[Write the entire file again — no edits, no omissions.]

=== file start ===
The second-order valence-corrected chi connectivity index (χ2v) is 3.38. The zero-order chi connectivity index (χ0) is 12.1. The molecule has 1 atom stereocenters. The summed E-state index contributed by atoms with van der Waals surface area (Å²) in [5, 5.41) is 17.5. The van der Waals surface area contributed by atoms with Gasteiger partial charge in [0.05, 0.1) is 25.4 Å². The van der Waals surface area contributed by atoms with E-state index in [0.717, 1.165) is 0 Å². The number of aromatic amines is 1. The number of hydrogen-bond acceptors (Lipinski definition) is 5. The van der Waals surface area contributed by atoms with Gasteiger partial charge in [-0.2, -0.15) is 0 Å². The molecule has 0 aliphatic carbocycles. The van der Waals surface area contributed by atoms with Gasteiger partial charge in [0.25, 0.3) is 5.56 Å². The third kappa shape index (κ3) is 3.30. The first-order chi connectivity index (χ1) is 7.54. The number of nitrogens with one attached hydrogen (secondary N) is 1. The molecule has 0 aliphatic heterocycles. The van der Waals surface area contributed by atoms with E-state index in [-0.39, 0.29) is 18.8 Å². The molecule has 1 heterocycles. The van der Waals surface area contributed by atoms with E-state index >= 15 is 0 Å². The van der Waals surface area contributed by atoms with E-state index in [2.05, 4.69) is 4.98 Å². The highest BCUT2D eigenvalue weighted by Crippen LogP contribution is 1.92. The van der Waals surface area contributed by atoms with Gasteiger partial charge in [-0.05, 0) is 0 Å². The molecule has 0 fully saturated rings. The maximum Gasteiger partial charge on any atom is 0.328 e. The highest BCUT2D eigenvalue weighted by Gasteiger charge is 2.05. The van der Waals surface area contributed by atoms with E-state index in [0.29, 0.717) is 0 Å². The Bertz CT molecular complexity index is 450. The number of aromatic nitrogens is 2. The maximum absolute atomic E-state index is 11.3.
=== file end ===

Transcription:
The second-order valence-corrected chi connectivity index (χ2v) is 3.38. The zero-order chi connectivity index (χ0) is 12.1. The molecule has 1 atom stereocenters. The summed E-state index contributed by atoms with van der Waals surface area (Å²) in [5, 5.41) is 17.5. The van der Waals surface area contributed by atoms with Gasteiger partial charge in [0.05, 0.1) is 25.4 Å². The van der Waals surface area contributed by atoms with E-state index in [0.717, 1.165) is 0 Å². The number of aromatic amines is 1. The number of hydrogen-bond acceptors (Lipinski definition) is 5. The van der Waals surface area contributed by atoms with Gasteiger partial charge in [-0.2, -0.15) is 0 Å². The molecule has 0 aliphatic carbocycles. The van der Waals surface area contributed by atoms with Gasteiger partial charge in [0.25, 0.3) is 5.56 Å². The third kappa shape index (κ3) is 3.30. The first-order chi connectivity index (χ1) is 7.54. The number of nitrogens with one attached hydrogen (secondary N) is 1. The molecule has 0 aliphatic heterocycles. The van der Waals surface area contributed by atoms with E-state index in [-0.39, 0.29) is 18.8 Å². The molecule has 1 heterocycles. The van der Waals surface area contributed by atoms with E-state index >= 15 is 0 Å². The van der Waals surface area contributed by atoms with E-state index in [2.05, 4.69) is 4.98 Å². The highest BCUT2D eigenvalue weighted by Crippen LogP contribution is 1.92. The van der Waals surface area contributed by atoms with Gasteiger partial charge in [-0.05, 0) is 0 Å². The molecule has 0 fully saturated rings. The maximum Gasteiger partial charge on any atom is 0.328 e. The highest BCUT2D eigenvalue weighted by Gasteiger charge is 2.05. The van der Waals surface area contributed by atoms with E-state index in [0.29, 0.717) is 0 Å². The Bertz CT molecular complexity index is 450. The number of aromatic nitrogens is 2. The maximum absolute atomic E-state index is 11.3.